Prescription Medication And DUIs: What You Need To Know

Posted on: 6 September 2016

When an individual is dealing with chronic pain or some other condition, it's not uncommon for a physician to prescribe a high-level medication to them for treatment. While the medication is helpful, if not used properly, it could actually lead to lengthy consequences. You know firsthand the truth behind this statement if you have been charged with DUI while under the influence of your prescription medication.

Driving And Prescription Medications

Many people are surprised to discover that many high-level prescription medications used to treat certain mental conditions and intense pain have little difference from street-level narcotics when it comes to their active ingredients. Consequently, in the same manner that these street-level drugs can impair your judgment and focus, so can certain prescription medications.

For example, while driving, Percocet can make it more challenging to stay within your lane, delay your reaction times and even cause you to become confused. To an unsuspecting law enforcement official in the area, all of these signs are perceived as impairment, causing them to pull you over and further investigate the issue.

The Problem

You are within your legal rights to take any medication prescribed to you by a licensed physician; however, you are also legally required to use the prescription appropriately. All of these high-level medications provide detailed and clear instruction concerning the side-effects of the medication and a strong mandate to avoid driving while using them.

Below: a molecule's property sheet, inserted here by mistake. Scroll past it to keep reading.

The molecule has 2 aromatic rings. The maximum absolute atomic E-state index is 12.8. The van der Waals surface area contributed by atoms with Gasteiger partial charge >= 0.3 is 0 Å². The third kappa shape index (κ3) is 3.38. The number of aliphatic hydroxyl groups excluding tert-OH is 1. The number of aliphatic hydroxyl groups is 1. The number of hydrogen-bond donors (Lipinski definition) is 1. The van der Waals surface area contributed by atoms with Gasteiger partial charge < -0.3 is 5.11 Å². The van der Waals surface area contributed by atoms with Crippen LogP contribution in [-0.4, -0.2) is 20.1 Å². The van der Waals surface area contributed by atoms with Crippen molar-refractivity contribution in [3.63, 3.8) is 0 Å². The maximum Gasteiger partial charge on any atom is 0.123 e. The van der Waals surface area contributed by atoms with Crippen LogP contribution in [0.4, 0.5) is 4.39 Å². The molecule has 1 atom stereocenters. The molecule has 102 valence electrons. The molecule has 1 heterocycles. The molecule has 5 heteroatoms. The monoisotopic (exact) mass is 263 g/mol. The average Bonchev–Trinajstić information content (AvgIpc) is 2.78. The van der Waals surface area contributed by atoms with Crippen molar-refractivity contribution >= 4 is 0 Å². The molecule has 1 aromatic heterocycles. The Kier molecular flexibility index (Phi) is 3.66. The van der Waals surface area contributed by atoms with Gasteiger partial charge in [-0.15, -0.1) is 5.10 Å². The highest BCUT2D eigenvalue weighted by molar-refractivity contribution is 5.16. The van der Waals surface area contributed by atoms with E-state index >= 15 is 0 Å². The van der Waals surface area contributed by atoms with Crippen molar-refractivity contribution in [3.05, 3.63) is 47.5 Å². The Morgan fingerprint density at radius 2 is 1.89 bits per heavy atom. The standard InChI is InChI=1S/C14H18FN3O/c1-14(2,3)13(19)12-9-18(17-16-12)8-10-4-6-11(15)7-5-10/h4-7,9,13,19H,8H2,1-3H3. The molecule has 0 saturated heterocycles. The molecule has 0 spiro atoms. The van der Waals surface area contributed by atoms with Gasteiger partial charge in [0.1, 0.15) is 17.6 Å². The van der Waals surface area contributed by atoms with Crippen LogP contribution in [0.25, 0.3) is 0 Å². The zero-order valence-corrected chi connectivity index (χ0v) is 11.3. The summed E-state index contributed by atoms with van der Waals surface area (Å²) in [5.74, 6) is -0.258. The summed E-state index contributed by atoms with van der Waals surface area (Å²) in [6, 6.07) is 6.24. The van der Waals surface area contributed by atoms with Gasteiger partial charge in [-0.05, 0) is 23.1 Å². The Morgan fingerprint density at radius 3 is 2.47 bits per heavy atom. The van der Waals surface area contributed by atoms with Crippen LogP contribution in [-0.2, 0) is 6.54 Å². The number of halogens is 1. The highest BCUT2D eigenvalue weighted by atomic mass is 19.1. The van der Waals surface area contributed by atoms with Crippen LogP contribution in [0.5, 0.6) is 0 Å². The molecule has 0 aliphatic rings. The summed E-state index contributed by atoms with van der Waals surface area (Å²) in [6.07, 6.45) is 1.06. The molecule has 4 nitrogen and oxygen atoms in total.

When you ignore this rule and you get behind the wheel, although you were taking the medication with a legal prescription, your decision to ignore the physician's recommendation is considered a violation of the law and is the reason you are facing a charge of DUI.


Unlike some charges that have mandatory minimums, the punishment for a first-time DUI offense for a legal prescription is highly subjective. For this reason, it's hard to say exactly what type of punishment a defendant faces. In some cases, if the individual is able to provide documentation that the prescription is legal along with an extenuating reason why they were driving, such as an emergency, the charge may be dropped.

However, if the individual's impairment leads to any property damage, physical injuries, or another grossly negligent consequence, they could be looking at a misdemeanor charge that comes along with community service, fines, temporary license suspension, and, in extreme cases, jail time.

The best way to avoid this type of problem is to avoid driving when using your medication. However, if you have found yourself in this unfortunate situation, a DUI attorney can help.